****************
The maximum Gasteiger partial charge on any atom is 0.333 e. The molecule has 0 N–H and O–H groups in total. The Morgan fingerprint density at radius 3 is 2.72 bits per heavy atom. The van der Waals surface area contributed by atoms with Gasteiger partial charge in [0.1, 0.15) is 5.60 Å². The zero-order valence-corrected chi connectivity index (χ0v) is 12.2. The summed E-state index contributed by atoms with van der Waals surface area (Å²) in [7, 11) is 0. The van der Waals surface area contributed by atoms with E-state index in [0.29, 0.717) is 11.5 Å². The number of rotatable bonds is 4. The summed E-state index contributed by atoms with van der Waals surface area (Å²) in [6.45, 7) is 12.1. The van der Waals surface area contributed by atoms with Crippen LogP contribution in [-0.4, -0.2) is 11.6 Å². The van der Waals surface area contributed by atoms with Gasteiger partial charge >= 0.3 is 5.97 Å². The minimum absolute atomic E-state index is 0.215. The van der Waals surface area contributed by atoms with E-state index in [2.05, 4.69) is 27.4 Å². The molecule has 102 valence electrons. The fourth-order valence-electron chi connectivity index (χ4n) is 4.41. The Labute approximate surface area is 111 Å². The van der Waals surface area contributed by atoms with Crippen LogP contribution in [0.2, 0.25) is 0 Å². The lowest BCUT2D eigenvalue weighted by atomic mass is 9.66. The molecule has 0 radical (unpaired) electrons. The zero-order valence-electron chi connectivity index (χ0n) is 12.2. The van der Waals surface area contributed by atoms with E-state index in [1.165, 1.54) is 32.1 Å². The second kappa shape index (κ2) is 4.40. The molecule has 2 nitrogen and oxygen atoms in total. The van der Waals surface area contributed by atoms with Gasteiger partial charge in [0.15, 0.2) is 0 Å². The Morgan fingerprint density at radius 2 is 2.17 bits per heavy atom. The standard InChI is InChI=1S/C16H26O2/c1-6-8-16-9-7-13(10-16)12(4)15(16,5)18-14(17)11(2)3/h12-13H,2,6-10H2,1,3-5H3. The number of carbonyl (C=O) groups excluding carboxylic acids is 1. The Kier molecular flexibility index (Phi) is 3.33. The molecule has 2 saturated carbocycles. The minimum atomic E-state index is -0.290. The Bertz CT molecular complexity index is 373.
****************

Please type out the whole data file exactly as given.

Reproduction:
The maximum Gasteiger partial charge on any atom is 0.333 e. The molecule has 0 N–H and O–H groups in total. The Morgan fingerprint density at radius 3 is 2.72 bits per heavy atom. The van der Waals surface area contributed by atoms with Gasteiger partial charge in [0.1, 0.15) is 5.60 Å². The zero-order valence-corrected chi connectivity index (χ0v) is 12.2. The summed E-state index contributed by atoms with van der Waals surface area (Å²) in [7, 11) is 0. The van der Waals surface area contributed by atoms with E-state index in [0.29, 0.717) is 11.5 Å². The number of rotatable bonds is 4. The summed E-state index contributed by atoms with van der Waals surface area (Å²) in [6.45, 7) is 12.1. The van der Waals surface area contributed by atoms with Crippen LogP contribution in [-0.4, -0.2) is 11.6 Å². The van der Waals surface area contributed by atoms with Gasteiger partial charge >= 0.3 is 5.97 Å². The minimum absolute atomic E-state index is 0.215. The van der Waals surface area contributed by atoms with E-state index in [2.05, 4.69) is 27.4 Å². The molecule has 102 valence electrons. The fourth-order valence-electron chi connectivity index (χ4n) is 4.41. The Labute approximate surface area is 111 Å². The van der Waals surface area contributed by atoms with Crippen LogP contribution in [0.2, 0.25) is 0 Å². The lowest BCUT2D eigenvalue weighted by atomic mass is 9.66. The molecule has 0 radical (unpaired) electrons. The zero-order valence-electron chi connectivity index (χ0n) is 12.2. The van der Waals surface area contributed by atoms with E-state index in [1.165, 1.54) is 32.1 Å². The second kappa shape index (κ2) is 4.40. The molecule has 2 nitrogen and oxygen atoms in total. The van der Waals surface area contributed by atoms with Gasteiger partial charge in [0.15, 0.2) is 0 Å². The Morgan fingerprint density at radius 2 is 2.17 bits per heavy atom. The standard InChI is InChI=1S/C16H26O2/c1-6-8-16-9-7-13(10-16)12(4)15(16,5)18-14(17)11(2)3/h12-13H,2,6-10H2,1,3-5H3. The number of carbonyl (C=O) groups excluding carboxylic acids is 1. The Kier molecular flexibility index (Phi) is 3.33. The molecule has 2 saturated carbocycles. The minimum atomic E-state index is -0.290. The Bertz CT molecular complexity index is 373.